How we change what others think, feel, believe and do
Pleonasm is the use of unnecessary words.
Your future prediction is null and void.
The sound of the music is loud.
It's a puppy-dog, not a kitten-cat!
The use of pleonastic words and phrases is very variable. Sometimes they become accepted jargon. Pleonasm may also indicate the use of tired, old and clichéd words and general sloppy language. Proponents of Plain English and concise writing are often strong opponents of pleonasm.
The simplest test of a pleonasm is when you can eliminate words without changing the meaning of the sentence.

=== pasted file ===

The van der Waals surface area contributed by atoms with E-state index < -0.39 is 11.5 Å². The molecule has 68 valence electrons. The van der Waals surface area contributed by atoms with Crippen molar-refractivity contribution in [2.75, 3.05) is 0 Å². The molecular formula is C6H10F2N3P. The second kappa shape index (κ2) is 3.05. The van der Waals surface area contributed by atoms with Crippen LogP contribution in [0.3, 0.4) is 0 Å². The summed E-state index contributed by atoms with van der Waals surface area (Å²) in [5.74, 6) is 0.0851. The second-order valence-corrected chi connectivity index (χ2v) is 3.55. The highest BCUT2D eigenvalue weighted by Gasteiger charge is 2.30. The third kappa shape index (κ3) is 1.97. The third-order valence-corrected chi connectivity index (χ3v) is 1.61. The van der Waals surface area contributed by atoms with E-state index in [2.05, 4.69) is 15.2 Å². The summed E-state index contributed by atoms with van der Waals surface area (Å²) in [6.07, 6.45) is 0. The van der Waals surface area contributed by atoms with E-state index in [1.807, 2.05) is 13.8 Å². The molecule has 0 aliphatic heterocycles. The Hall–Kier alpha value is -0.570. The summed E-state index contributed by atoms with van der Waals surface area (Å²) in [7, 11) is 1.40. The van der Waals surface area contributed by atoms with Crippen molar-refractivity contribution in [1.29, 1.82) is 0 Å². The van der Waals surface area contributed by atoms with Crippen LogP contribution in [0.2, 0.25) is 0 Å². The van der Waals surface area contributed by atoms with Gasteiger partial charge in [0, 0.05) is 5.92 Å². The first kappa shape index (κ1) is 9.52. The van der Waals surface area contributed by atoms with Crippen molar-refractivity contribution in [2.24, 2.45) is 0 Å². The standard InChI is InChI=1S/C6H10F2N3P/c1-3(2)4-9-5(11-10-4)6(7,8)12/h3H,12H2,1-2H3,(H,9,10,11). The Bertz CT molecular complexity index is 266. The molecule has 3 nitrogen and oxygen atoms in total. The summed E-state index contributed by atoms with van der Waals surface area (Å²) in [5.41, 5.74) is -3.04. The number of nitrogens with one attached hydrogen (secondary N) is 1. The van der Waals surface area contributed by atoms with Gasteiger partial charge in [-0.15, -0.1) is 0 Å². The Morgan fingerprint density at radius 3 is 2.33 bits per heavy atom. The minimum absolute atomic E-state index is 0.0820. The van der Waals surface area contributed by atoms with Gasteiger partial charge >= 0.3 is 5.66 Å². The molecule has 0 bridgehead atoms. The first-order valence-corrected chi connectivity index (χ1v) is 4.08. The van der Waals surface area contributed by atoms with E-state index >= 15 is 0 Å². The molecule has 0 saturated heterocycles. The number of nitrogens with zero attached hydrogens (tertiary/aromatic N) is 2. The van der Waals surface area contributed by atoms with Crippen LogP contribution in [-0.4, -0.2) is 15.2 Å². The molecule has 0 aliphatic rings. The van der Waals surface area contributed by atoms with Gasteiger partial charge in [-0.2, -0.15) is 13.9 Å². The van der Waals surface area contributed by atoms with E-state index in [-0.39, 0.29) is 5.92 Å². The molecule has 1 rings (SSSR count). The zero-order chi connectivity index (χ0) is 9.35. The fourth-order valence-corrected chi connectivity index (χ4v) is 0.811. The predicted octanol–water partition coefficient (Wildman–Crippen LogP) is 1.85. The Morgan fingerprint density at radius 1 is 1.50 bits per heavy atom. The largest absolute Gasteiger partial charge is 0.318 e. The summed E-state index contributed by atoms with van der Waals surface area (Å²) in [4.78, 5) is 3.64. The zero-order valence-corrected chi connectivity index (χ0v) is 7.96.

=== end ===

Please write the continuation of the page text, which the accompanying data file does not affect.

Pleonasm may also lead to repetition of the same thing through different words.
Syntactic pleonasm occurs where grammar makes some words optional, such as 'I heard (that) you have been promoted.'
Semantic pleonasm is stylistic redundancy, and is often based on convention, such as 'up north' and 'free gift'. They can also be unique to dialects, such as 'tuna fish' in US English and 'by there' in Welsh.
'Pleon' is Greek for 'more than'.